Court

Court

ELKTON — A lesser player in the random, near-fatal stabbing of a stranger on the street of a neighborhood near North East last summer received a suspended five-year sentence on Monday.

Prosecutors reported that the defendant, Jordan K. Fields, 19, of Elkton, remained inside a stolen car on Aug 23, 2019 when one of his co-defendants, Marquis Benson, then 17, got of out of vehicle and, unprovoked, stabbed a 24-year-old North East resident after spotting him walking in the area of Champlain Road and Champlain Court in the Lakeside Mobile Home Park.

Fields maintains that he was unaware that Benson and his other co-defendants had planned to attack the first person they saw while joyriding in a Ford Escape, which had been stolen by the youngest in their group, Joshua Ryan Warren, an Elkton-area resident who was 15 at the time of the incident.

Cecil County Circuit Court Judge Williams W. Davis Jr. imposed the suspended five-year sentence on Fields for conspiracy to commit second-degree assault.

Fields had entered an Alford plea to that misdemeanor charge in January as part of a plea deal. In an Alford plea, the defendant maintains his innocence while acknowledging that the state possesses enough evidence to convict him or her at trial.

As part of the sentence, Davis ordered Fields to serve three years of supervised probation.

Fields’ role

Earlier this month, Davis handed Benson – the stabber — a 12-year-prison term after he had entered an Alford plea to first-degree assault. Specifically, the judge imposed a 20-year sentence on Benson, who was living in Townsend, Del., at the time of the stabbing, and then suspended eight years of it.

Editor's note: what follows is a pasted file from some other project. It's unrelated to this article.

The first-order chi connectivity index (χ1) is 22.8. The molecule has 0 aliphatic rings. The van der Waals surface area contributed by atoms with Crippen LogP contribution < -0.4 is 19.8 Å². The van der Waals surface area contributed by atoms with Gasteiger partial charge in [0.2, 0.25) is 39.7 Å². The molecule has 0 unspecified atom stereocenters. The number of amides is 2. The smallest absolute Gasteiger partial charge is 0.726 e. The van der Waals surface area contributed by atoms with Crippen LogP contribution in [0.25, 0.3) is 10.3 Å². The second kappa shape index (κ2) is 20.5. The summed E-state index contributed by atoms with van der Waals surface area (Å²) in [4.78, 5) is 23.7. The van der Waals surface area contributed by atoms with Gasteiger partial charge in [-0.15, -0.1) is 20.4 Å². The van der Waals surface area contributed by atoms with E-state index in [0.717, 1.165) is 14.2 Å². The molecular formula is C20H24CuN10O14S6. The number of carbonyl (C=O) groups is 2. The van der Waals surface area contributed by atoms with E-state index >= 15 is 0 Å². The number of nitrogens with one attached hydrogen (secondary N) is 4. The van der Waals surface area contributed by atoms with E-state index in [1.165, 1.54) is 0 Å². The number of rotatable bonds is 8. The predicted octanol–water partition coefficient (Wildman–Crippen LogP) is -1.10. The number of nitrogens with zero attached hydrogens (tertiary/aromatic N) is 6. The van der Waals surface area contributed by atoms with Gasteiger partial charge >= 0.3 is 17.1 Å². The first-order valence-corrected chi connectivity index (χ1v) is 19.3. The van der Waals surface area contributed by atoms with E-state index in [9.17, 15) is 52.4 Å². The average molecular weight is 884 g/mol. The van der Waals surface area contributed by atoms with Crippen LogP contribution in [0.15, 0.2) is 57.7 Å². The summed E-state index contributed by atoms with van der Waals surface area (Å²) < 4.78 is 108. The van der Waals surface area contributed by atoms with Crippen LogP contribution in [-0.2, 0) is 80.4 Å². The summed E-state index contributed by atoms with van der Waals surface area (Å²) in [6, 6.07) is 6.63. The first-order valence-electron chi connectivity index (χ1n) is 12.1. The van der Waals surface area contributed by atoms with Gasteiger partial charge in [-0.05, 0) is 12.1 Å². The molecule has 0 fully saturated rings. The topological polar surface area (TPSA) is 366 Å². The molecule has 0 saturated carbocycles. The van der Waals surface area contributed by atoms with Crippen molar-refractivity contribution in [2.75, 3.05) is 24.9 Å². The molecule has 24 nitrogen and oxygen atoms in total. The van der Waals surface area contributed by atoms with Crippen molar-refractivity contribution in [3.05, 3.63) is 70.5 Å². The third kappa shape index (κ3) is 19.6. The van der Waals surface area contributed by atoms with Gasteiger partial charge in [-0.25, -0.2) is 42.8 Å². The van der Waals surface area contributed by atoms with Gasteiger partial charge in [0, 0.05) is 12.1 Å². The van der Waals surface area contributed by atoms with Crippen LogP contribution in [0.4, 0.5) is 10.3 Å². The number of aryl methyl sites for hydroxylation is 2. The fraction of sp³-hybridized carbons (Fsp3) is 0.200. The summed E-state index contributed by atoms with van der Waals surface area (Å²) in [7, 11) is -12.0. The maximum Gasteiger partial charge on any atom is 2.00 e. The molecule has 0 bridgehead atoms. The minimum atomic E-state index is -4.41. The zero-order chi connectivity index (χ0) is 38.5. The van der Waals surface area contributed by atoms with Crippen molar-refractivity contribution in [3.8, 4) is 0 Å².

The judge also ordered Benson, 18, to serve five years of supervised probation and to pay $22,100 in restitution to cover the victim’s medial expenses.

In March, Warren, who had turned 16 one month earlier, received a one-year jail term after pleading guilty to unlawful taking of a motor vehicle and conspiracy to commit second-degree assault, as part of a binding plea agreement. (Warren also received a concurrent one-year sentence for fleeing and eluding uniformed law enforcement officers.)

As for Fields, during his sentencing on Monday, Assistant State’s Attorney Nathaniel Bowen sought six months of active incarceration. Bowen recommended a three-year sentence, with all but six months suspended, followed by five years of supervised probation.

“(Fields) is far less culpable than Mr. Benson and Mr. Warren, but it doesn’t alleviate any responsibility,” Bowen explained to the judge.

Bowen acknowledged that Fields remained in the car, as did all of the other defendants but Benson — who got from out his front-passenger’s seat, approached the victim and stabbed him in the back as he tried to flee from the unknown attacker.

Even so, the prosecutor asserted that Fields was part of the “collective decision” to randomly attack the first person they saw while joyriding in a stolen vehicle and acting “stupid and being macho.”

Bowen also suggested that Fields and the other co-defendants “egged it on.”

Through statements he made to the judge, Bowen informed Fields that the victim almost died from his deep stab wound to the back and that, had he succumbed to it, Fields and his co-defendants would have been facing murder charges instead.

The victim was taken to Christiana Hospital in Delaware, after he called family members for help after the attack, prosecutors said, noting that the suspects had sped away in the stolen vehicle, leaving the victim wounded on the ground, after the stabbing.

Having suffered a punctured lung and diaphragm caused by the stab wound, the victim underwent emergency surgery at that hospital, prosecutors reported.

“You have no idea how lucky you are. He (the victim) died on the operating table and he was brought back to life through some medical heroics,” Bowen emphasized, before telling the judge, “I’m not asking you to hang him, but I am asking for six months of active incarceration.”